As you can see, they generally all include NUMBERS. They are able to be obtained in the sense that you achieved a status and then you can move onto another new and harder goal. These are the types of goals we want because then we can begin to construct a routine around them. For most goals that can be quantified, one can see the logical progression in obtaining them – if my goal is 10 pushups and I can do one, then I need to work my pushups capacity so that I can get 2 then 3 then 4 and so on until I hit that 10. For others such as planche work, for example, there needs to be some creativity to sufficiently strengthen the muscles using multiple different exercises. Mostly, this just comes into play with tough bodyweight exercises though and a lot of them have been answered by people like Coach Sommer's planche and front lever progressions, beastskills.com, drillsandskills.com, and places like these so check there instead of asking questions that have been asked thousands of times already.

One good model if you are still having trouble is SMART:

Specific
Measurable
Action-Oriented
Realistic
Time and Resource Constrained

Make sure your goals are at the very least modeled SMARTly!

The terms of exerciseEdit

Now, let's define some terms so that you are familiar with what I will be talking about. These will be VERY important and are critical for understand not only how to construct a routine but to also understand how your body works and how other routines work even if you aren't constructing your own routine and using another.

  • The repetition continuum has strength at one end and endurance at the other. At one end, we have strength which is gained at low repetitions and heavier weight where a 1 repetition max (1 RM) elicits the most strength. On the other hand, endurance occurs with less weight and more repetitions where being able to do hundreds of pushups would be an example of extreme endurance.


There are three VERY important point to take away from the repetition continuum.

  1. First, strength and endurance cannot OPTIMALLY be developed at the same time since they are opposite of each other. This is why if you can do 50 dips and you start working weighted dips, your 50 dips will probably be a lower 30 or so the next time you try.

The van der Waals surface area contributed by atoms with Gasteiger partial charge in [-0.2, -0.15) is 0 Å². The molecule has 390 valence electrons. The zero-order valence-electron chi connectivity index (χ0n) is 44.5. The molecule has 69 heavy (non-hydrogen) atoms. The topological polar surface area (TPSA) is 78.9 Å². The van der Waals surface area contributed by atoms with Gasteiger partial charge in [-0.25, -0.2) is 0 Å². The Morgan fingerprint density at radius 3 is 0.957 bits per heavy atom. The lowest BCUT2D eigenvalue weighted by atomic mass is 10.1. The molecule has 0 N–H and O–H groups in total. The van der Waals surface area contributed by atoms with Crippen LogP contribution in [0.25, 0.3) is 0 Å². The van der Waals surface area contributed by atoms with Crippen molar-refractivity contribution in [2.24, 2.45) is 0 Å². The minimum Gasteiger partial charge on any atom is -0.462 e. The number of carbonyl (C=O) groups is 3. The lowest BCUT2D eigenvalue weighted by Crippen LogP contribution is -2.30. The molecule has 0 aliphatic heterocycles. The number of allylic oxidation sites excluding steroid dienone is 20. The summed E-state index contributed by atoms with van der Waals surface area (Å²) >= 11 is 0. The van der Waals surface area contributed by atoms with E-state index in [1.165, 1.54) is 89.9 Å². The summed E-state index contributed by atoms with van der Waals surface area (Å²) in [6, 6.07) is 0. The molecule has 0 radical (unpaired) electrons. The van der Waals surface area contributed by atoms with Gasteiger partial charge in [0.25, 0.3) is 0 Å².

2. Developing maximal strength increases the potential for maximum endurance. This is why cyclists often work maximum strength work in their offseason. However, the potential for endurance must be realized by actually doing endurance work after strength is developed.
  3. Strength takes longer to develop than endurance/conditioning.

repetitioncontinuum.jpg

  • Intensity (how 'intense' an exercise is) is how tough an exercise is for you. This is generally defined in RM such that 1 RM is the highest intensity while 20 RM will be at a lower intensity.
  • Volume or Load can be defined as the total amount of weight lifted in a workout. 10 dips and 10 handstand pushups at the bodyweight of 100 would exert 10*100+10*100 = 2000 lbs on your triceps for the whole workout.
  • Frequency is how often you train or workout. Pretty simple.
  • Failure is when you cannot complete an exercise with good form. I feel this is necessary to define mainly because much of optimal training especially strength requires that you stop short of failure most of the time. Although failure can, at times, be used effectively, it should be the exception not the rule.
  • The Central Nervous System (CNS) stimulates muscle contractions. Initial gains in strength for the first 2-3 weeks that beginners often see are based upon increasing neural connections and efficiency of the CNS to stimulate muscles to contract. CNS fatigue from going to failure early in workouts often leads to a decreased capacity to lift heavy weights later which results in less stress being placed on the muscle to force it to adapt to become stronger.
  • The Energy pathway systems are composed of the phosphagen pathway, glycolytic and aerobic pathway. The phosphagen pathway encompasses the ATP-creatine phosphate (phosphocreatine) pathway which is used to rapidly supply ATP from used ADP. This system is one of the initial ones your body uses especially for short term energy needs like sets in weightlifting. The glycolytic pathway is the biological catabolism of glucose to pyruvate/Acetyl-CoA. This system is used to produce energy when the phosphagen pathway is depleted. If the demands for energy from the muscles are too much for the glycolytic system to provide, the oxidative phosphorylation system takes over which utilizes the citric acid cycle, mitochondria and oxygen to produce ATP.

These pathways, like the repetition continuum, do not switch on and off when one is exhausted. They are all always running at the same time, but one is emphasized over the other at certain times. Here's a good illustration of the process in two different activities (it's a bit off scale.. area under each color curve should be the same): exerciseenergypathwaysdm4.jpg